Tuesday 26 January 2010

Parrot Fashion

In these financially trying times, staying in style, for most of us, is about the ability to make do and amend, be it by customising, re-styling or rediscovering the past in the form of vintage and retro. However, plumping for the vintage option can prove something of a double-edged sword: recycling looks from the past, in the face of an ecomonic downturn, is a good idea, charging the earth for archaic frocks your granny would have thrown out once she hit “the change” is not! And yet, even now, I’ve seen plenty of the latter, especially in trendy vintage boutiques and typical scenester hotspots.

That minor gripe said, I’m not knocking retro regalia in general, since some of it is truly fabulous and deserving of the term “vintage chic.” It’s said that absence makes the heart grow fonder and there’s definitely a romance in nostalgia, as long as it’s done well. What’s more, if, for this entry, I wanted to be really pretentious, I’d bang on about how I learnt about the concept of looking to the past during my Art History lectures, back at university, and its significance. The theory of post-modernism suggests that every possible style that could possibly be has already happened, but that new sartorial statements can be made from the way a stylist combines the various different styles from different times, in an expressive “language” of clothes. There’s another point to me mentioning that here, namely that you can also make novel fashion statements by taking existing footwear and gluing pretty shapes on it, as with my current favourite vintagey item: The appliqued boot.

Image: shop.irregularchoice.com

Okay, strictly speaking, these boots aren’t technically classified as vintage, per se, but, while I was discussing this with a friend, the agreed consensus was a) the look they were going for at Irregular Choice was definitely of the vintage persuasion and b) they’re hot - need I say more? Still, retailing at £89, they might arguably be in danger of falling into the overpriced vintage category. Fear not, it’s Chic Cheat to the rescue!

You will need

Ankle boots -New Look do a pair for £25, in black (Prod. no. 1729031)

Offcuts of leather in red, yellow, blue, jade green, olive green.
It might be a mission to obtain some, depending on where you live and whether they sell leather offcuts locally, but if you’re lucky enough to be in London, good places to look are:
- JT Batchelor, 9-10 Culford Mews, London, Tel: 020 7254 2962
- Alma Leather, 12-14 Greatorex Street, London E1 5NF,Tel: 020 7377 0762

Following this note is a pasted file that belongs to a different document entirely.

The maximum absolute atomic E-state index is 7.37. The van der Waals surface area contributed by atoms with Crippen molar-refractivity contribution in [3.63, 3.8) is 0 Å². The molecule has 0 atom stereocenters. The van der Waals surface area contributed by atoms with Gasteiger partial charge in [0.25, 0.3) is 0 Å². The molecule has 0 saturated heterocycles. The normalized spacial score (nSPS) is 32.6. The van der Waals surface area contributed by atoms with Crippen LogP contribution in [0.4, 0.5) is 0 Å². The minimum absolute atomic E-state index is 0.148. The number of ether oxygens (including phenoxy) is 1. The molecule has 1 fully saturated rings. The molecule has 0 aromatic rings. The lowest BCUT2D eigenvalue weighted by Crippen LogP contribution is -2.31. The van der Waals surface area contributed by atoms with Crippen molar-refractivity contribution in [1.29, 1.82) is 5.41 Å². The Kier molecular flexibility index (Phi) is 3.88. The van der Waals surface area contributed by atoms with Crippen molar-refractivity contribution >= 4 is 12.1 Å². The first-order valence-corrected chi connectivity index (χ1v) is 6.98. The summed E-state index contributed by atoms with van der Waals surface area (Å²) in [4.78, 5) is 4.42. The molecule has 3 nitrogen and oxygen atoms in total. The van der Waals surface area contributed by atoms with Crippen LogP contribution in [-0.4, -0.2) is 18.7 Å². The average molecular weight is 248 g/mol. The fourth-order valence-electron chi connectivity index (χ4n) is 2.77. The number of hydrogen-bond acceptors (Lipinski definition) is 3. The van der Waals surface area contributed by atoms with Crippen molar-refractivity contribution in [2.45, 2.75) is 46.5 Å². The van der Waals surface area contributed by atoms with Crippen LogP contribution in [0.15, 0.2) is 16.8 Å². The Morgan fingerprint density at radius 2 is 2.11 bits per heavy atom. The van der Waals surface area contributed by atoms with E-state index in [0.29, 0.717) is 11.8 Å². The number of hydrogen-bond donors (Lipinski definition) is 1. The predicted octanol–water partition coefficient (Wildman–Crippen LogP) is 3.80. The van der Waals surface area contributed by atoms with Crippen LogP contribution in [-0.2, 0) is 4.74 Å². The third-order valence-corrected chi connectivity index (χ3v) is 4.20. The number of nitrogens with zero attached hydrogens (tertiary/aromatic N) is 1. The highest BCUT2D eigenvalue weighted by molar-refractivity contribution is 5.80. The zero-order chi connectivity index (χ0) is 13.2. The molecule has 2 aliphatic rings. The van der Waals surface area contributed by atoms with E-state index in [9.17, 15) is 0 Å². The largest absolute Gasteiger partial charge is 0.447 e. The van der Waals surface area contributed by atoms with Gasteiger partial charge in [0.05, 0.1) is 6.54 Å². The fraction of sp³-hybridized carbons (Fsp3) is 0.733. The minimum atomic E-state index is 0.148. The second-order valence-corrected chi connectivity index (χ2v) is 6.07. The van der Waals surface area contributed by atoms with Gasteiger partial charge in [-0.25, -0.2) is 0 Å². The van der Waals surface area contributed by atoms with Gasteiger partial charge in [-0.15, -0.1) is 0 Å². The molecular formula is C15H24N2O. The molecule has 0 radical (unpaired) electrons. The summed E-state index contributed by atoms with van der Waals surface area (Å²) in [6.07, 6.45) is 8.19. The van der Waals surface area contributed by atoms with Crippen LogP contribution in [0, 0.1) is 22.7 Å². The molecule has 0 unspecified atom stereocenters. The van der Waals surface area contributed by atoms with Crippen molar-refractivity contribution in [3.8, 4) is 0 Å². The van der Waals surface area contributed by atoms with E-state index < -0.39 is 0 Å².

- Borovick Fabrics, 16 Berwick Street, London W1F 0HP, Tel: 020-7437-2180
- Walter Reginald, Unit 6, 100 the highway, London E1 W2BX. Tel: 020 7481 2233

Most leather retailers have offcut bins which are always worth a nose around - and cheaper than forking out £20+ for a whole skin.


Contact adhesive

2 A4 pieces of card

Printer (presumably you’ve also already got a computer or you wouldn’t be reading this!)


Medium/ Easy

The process for me was pretty straightforward, you’ve just got to be careful of cutting your fingers when you’re using your scalpel especially if, as I recommend, the blade is sharp.


After the groundwork I’ve done for you, I’d say a maximum of two days, for about 6-7 hours work per day - so a weekend, effectively.

Total Cost

The leather offcuts should come to about £10-15 in total, plus £25 for the boots, resulting in an overall cost of £35-40 - less than half the cost of the originals.

So, then, here we go…

First step is to get the image to trace and cut out of leather. Here’s one I crafted earlier from the shoes, using Photoshop, by tracing around the different layers of leather using the pen tool. It’s my version of the parrot design All you have to do is print it out, making sure it’s as close to the size specified below as possible:

Note: Okay, my example for this entry might be all about the parrot design, but why not try some other shapes and images, say of a prancing horse, or the layers of flame-like designs you get on vintage style cowboy boots - it’d prove so much cheaper than forking out for the originals, certainly from my experience!

Place your printout on top of some card, hold it in place and prod holes along each coloured line to make an outline on the card, for each of the layers of colour, including the parrot’s beak in olive green.

Cut around the outline with your scalpel and your templates should look like these. You might want to print and cut these straight out. They should look like these ones below, for each of the different colours:

Place them onto your pieces of leather, in each colour, on the wrong side. Draw around the templates. Turn the templates over so that they are facing the opposite way and repeat.

Cut your leather out with your scalpel.

Glue your pieces of leather on top of one another, starting with blue at the bottom, then jade green, then yellow, then red and finally the olive green beak.

Glue your parrot to the outer side of each of your boots, making sure they’re put in the same place on both boots.

And there you have it! Something most definitely to squawk about! For best results wear while sauntering through the art bars around Brick Lane with the assured, nonchalant strut of a fashion hipster, and your lead will be followed - parrot fashion!

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